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A CurtainUp Review
Beyond Glory

It doesn't sound reasonable. . .but you've got to understand, I'm the leader here. Got to show resolve. — James Stockdale
Stephen Lang in Beyond Glory
Stephen Lang in Beyond Glory
(Photo: Joan Marcus)
The recent theater season brought several plays about the pain of war, and the courage required simply to walk onto a battle field every day. The best of these, R.C. Sherriff's Journey's End, which spent far too little time on Broadway, could convince even the most objective viewer that war is hell.

Now the Roundabout Theatre Company has entered the new season with a one-man show called Beyond Glory, written and performed by Stephen Lang. Adapted from Larry Smith's book of the same title, it offers brief portraits of eight Medal-of-Honor recipients, including Daniel K. Inouye, the Democratic Senator from Hawaii who served during World War II in the 442nd (Nisei) Regimental Combat Team, and James Stockdale,a prisoner of war in North Vietnam for seven-and-a-half years Ross Perot's running mate during the 1992 presidential election.

Alone on a sleek, circular stage, Lang transforms into the various men, reaching into a trunk for a change of shirt and then altering his physical stance, his gestures, his voice—his entire body really. The challenge of a one-person show such as this is to make the transition from one character to another smoothly, and under Robert Falls' restrained direction, Lang begins each shift slightly in advance of a new character's words.

The strapping, muscled Lang is thoroughly credible as a soldier, but he is at his best as the toughest of the eight: 97-year-old John William Finn, who was about to make love to his wife on Sunday morning, December 7, 1941, when the Japanese had the temerity to bomb Pearl Harbor. Finn was so angry about the interruption (among other things) that he rushed to an airplane hangar, grabbed a .30 caliber machine gun and, despite being wounded, fired on the Japanese bombers for two-and-a-half hours.

For centuries war has largely tended to generate two kinds of literature and performance: the kind that depicts war's awfulness, and the kind that glorifies battle and the heroes that fight. Sherriff's Journey's End, in portraying the unselfconscious heroism of men who go into battle despite tremendous fear, exposed war's horrific conditions. Beyond Glory, despite a title that suggests there is another side to receiving military honors, aims to demonstrate and praise men's courage. While one may shudder at Stockdale's account of his treatment as a POW, the real point of this cameo is how Stockdale avoided torture—and avoided submitting to his captors—by hurting himself so badly in advance of an "interrogation" that the North Vietnamese could not display him as a true conquest. Stockdale's heroism,, rather than the war that made it necessary, is the point here, and it should not surprise that Lang has successfully toured his play to military bases around the world.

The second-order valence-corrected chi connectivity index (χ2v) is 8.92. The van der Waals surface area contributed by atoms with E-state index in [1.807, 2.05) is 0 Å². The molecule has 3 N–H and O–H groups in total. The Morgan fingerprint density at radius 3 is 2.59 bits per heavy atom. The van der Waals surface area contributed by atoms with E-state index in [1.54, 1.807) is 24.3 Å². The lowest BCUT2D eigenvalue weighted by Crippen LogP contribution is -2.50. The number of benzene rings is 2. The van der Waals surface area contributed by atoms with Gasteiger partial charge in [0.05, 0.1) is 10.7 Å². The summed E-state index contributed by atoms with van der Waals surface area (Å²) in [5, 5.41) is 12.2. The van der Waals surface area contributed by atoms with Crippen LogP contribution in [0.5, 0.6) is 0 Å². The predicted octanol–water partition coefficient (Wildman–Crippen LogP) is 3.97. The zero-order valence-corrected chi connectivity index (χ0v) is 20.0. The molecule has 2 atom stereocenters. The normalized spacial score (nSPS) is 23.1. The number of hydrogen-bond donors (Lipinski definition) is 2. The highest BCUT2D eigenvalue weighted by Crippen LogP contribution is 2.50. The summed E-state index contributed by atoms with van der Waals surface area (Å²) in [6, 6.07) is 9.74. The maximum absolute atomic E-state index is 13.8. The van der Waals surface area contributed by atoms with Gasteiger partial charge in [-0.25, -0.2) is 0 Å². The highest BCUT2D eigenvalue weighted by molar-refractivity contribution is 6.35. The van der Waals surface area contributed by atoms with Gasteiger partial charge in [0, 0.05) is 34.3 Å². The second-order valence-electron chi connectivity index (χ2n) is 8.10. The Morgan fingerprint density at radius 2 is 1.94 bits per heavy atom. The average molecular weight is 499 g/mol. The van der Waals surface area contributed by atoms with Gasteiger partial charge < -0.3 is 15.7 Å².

Perhaps it is unfair to compare Journey's End and Beyond Glory. The first is a well-plotted drama filled with a range of dimensional characters. The second is really slivers of oral history shaped into actable, occasionally entertaining stories. While Journey's End explores what it means to risk one's life, while Beyond Glory is all about describing the risk, even celebrating it, and coming out alive. Oh, there are nods to the reality that war has another side: the black soldier Vernon Baker has to wait more than 50 years to receive the Medal of Honor he rightfully earned during World War II, and Senator Inouye refers to the appalling U.S. internment of Japanese Americans during that war. But Inouye's story, the last in the play, ends with his father's platitudes: "We all love this country. Whatever you do, do not dishonor your country."

There is a simple, macho appeal to Lang's play. After all, how can you resist war stories that focus on those who come through fire and brimstone by virtue of sheer guts? But there is no real investigation into what exists beyond the glory.

By Stephen Lang, adapted from the book Beyond Glory by Larry Smith
Directed by Robert Falls
Cast: Stephen Lang; also John Bedford Lloyd, Matt Sincell, Anne Twomey (Voices of the Military
Set: Tony Cisek
Costumes: David C. Woolard
Lighting: Dan Covey
Sound: Cecil Averett
Original music: Robert Kessler and Ethan Neuburg
Projections: John Boesche
Running time: 80 minutes
Roundabout Theatre Company at Laura Pels Theatre/ Harold and Miriam Steinberg Center for the Arts 111. W. 46th Street 212-719-1300 or
Tues. — Sat. at 7:30 p.m.; Wed., Sat., and Sunday at 2:00 p.m.
From 5/25/07 to 8/19/07; opening 6/21/07
Tickets: $56.25-$66.25 Reviewed by Alexis Greene on June 14
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